Today With Sean O Rourke Tuesday 1 September 2015
Nanny Murder Charges Dropped
Arrested, charged with murder and jailed for two years, Aisling Brady McCarthy was finally told yesterday that the charges against her would be dropped. Simon Carswell, US correspondent for the Irish Times spoke to Sean for all the latest on the case.
But just before Sean spoke to Luke Waters author of NYPD Green – A Memoir” who was on this programme a few months back talking about his twenty year career in the New York police department.
It now transpires that Luke has been advising the family of Ashling Brady McCarthy, he started off by saying he had concerns about the way the case was handled right from the start.
Over the next couple of weeks we are going to talk about men’s health, we’ll be looking at illnesses and diseases that are more prevalent among men – such as bowel cancer, heart and cardiovascual diseases, urology problems and also mental health issues.
We’ll also look at how men are accessing health care compared to women and the barriers that are keeping men away from their doctors.
Joining Sean today for our first discussion was Dr Noel Richardson, Director of the National Centre for Men's Health, which is in Carlow and Nick Clarke from the National Cancer Registry.
See Bowel Screening information here or freephone 1800 45 45 55, please choose option 3.
To speak to a specialist cancer nurse you can visit here or freephone 1800 200 700. It's open Monday-Thursday from 9am to 6pm and Friday from 9am to 5pm.
The salmon on the Boyne has mythical qualities stretching all the way back to the legend of Fionn McCool and the salmon of knowledge.
But, like many other rivers, the fish population on the Boyne is at such critically low levels that the removal of salmon from the Boyne has been banned for the last decade.
Monitoring is on-going, and it's at this time of year that a crucial step in the monitoring process happens, and Darragh McCullough joined Sean in studio to tell us more.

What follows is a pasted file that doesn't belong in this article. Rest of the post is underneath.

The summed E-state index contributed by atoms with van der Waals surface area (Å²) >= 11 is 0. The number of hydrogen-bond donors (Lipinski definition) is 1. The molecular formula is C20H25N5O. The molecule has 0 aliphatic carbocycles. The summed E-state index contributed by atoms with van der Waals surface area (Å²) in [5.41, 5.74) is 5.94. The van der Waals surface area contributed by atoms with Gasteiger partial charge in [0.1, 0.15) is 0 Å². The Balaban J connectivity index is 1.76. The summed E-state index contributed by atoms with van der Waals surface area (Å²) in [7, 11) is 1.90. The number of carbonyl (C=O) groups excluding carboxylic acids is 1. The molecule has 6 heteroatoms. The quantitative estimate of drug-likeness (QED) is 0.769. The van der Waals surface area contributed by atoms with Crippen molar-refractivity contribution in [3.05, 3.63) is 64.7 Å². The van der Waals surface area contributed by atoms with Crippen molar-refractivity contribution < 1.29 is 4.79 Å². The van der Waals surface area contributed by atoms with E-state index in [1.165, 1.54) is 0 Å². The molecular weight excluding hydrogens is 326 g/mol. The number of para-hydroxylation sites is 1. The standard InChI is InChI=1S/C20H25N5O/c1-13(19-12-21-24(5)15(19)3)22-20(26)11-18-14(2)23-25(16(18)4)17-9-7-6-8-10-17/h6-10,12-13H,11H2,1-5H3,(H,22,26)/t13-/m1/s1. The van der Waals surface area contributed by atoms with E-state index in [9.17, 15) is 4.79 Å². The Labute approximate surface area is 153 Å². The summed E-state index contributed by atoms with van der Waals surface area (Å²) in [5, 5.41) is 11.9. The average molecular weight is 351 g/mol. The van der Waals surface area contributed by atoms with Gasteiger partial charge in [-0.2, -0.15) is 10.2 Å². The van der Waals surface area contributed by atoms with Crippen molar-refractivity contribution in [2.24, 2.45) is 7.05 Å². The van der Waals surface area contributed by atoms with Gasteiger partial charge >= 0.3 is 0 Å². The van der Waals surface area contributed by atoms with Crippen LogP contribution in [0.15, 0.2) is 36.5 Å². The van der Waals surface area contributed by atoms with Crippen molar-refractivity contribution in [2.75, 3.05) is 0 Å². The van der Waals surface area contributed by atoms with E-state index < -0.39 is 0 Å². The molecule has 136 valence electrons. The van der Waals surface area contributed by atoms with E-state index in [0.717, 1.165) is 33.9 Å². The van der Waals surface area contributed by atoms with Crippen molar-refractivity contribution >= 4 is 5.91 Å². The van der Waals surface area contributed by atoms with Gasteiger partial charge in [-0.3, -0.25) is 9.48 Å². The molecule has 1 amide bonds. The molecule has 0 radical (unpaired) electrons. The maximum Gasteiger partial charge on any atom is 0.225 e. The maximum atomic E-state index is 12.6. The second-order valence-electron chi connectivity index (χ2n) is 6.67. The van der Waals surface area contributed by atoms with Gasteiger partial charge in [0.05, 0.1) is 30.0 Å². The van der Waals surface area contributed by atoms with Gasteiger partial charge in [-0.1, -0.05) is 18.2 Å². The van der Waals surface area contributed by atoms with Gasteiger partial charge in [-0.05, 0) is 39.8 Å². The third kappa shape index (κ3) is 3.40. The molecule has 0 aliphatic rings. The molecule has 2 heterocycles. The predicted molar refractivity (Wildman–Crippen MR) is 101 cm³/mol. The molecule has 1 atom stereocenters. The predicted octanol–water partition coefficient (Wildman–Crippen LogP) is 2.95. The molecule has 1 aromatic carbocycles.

Books - John Banville The Blue Guitar
John Banville is the author of 16 novels (as John Banville) and several more as Benjamin Black. He’s also written several plays and has adapted his own work for screen and work by others for stage. His best-known works are The Book of Evidence, which was nominated for the Man Booker Prize in 1989, and The Sea, which won the prize in 2005. In 2013, he was awarded the Irish Pen Award, and last year he won the prestigious Prince of Asturias Award. Quirke, the pathologist he created as Benjamin Black has been immortalised in a TV series, but he’s back with a new John Banville novel, The Blue Guitar, and he joined Sean in studio to discuss it.
Preserving Irish Words
Many would argue that the anglicising of Irish words has stripped them of their meaning.
So should we try to reclaim our mother tongue and prevent many endangered Irish words from being lost forever, or have those beautiful old words still got a role in modern society?
Joining Sean this morning was Irish writer and broadcaster Manchán Magan.
Manchan Magann will be performing ‘Gaeilge Tamagotchi’ any time between 3.30pm and 6.30pm, from September 9th-12th, at Project Arts Centre, as part of Tiger Dublin Fringe. It’s free.